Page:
Great British Sandwiches: Royal sandwich fillings

10 January 2012 | 1 Comment

The sandwich is a quintessentially British snack that has even been known to grace the tables of royalty, but which fillings are fit for a Queen?

From a breakfast butty at the local caff to afternoon tea at the Ritz, we all love a sandwich, including royalty. 

Tasty Tradition

Sandwiches were dismissed as pauper’s food until they were popularised by the aristocracy in the 18th century and since then, they’ve been consumed with relish across the social classes. While the royals are spreading their tables with lavish afternoon teas, as Charles and Camilla did at their wedding bash in 2005, the rest of us are chomping through our own creations at street parties and buffets, the traditional British celebratory shindig to mark every coronation, royal wedding and jubilee.

Coronation Classic

The most famous filling considered fit for a Queen is surely coronation chicken. It was invented by Rosemary Hume of the Le Cordon Bleu cookery school (although regularly attributed to the better known Constance Spry) for the coronation of Queen Elizabeth II in 1953. Originally known as ‘Chicken Elizabeth’, the mix of chicken, mayonnaise and curry powder (put simply), was re-named Coronation Chicken in the ‘Constance Spry Cookery Book’ (actually co-authored by Spry and Hume) and the filling subsequently became popular during the remainder of the 1950’s; it was easy to prepare but just a little bit exotic.

Sadly, its popularity led to ubiquity and the poor corrie chicken sandwich is now more likely to be found limp and pre-packaged on a supermarket shelf than it is in all its former glory. This is a shame, because it’s actually rather delicious when made well; I used it to jazz up the remains of my Christmas turkey this year to very good effect.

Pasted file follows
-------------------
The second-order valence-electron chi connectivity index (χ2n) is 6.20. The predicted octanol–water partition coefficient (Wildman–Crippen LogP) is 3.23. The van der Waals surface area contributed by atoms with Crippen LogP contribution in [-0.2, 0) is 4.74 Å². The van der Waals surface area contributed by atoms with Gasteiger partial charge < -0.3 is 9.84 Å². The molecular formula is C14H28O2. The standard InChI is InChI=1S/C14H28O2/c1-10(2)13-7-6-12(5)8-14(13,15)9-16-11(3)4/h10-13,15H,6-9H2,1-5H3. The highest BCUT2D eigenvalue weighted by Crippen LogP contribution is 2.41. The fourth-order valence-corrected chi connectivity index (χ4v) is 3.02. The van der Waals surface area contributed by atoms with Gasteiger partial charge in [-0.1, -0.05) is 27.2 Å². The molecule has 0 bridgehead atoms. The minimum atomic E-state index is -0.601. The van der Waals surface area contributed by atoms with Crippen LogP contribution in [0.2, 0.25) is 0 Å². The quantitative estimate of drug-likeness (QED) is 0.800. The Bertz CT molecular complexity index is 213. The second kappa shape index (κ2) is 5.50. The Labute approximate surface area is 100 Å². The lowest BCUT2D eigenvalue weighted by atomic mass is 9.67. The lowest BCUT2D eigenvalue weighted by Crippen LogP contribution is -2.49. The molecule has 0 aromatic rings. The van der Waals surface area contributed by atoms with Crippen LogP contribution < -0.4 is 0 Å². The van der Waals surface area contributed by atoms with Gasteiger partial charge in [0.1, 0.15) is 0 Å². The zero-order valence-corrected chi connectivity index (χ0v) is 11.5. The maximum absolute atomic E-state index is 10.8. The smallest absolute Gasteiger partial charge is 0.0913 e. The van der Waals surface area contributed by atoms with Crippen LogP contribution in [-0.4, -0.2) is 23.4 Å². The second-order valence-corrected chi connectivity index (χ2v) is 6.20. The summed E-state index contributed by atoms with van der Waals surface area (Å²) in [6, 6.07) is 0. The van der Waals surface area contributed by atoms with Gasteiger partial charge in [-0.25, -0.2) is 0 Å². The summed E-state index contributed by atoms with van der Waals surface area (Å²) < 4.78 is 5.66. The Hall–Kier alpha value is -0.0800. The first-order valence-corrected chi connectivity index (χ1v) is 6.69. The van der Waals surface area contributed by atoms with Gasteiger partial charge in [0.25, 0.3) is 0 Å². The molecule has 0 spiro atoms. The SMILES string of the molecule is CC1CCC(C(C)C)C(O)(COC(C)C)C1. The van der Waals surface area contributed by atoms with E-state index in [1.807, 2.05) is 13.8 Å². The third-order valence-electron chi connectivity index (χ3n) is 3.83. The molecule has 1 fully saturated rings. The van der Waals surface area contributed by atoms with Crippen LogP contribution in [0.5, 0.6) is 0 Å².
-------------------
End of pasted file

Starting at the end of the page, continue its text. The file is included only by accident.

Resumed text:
Edwardian Favourite

A lesser known but simply delicious royal classic, is the meaty creation said to be the favourite of the Edwardian Queen Alexandra, wife of Edward VII. This sandwich was filled with a rich mixture of poached chicken bound with mayonnaise, layered with sliced boiled tongue and cress. The bread was sliced thin in the Edwardian style and spread liberally with mustard-laced butter.

Diamond Jubilee

This year marks the diamond jubilee of Queen Elizabeth II and to celebrate, I’ve revived the dish invented to mark her golden jubilee in 2002, ‘Jubilee Chicken’. It was originally served with a pasta salad, but I think my reworked version makes a particularly sumptuous sandwich filling. It’s a mixture of chicken, marinated in ginger, garlic and lime, poached and mixed with a dressing spiked with fresh chilli and coriander. You can get the recipe here.

If you’re planning a street party or lunch to celebrate the Queen’s diamond jubilee, check out our tips and recipes:

Great British Sandwiches: The Butty

Great British Sandwiches: The Tea Sandwich

Top Tips for Planning a Street Party

Lucy Cufflin’s Coronation Chicken

Lorraine Pascale’s Whoopie Cakes


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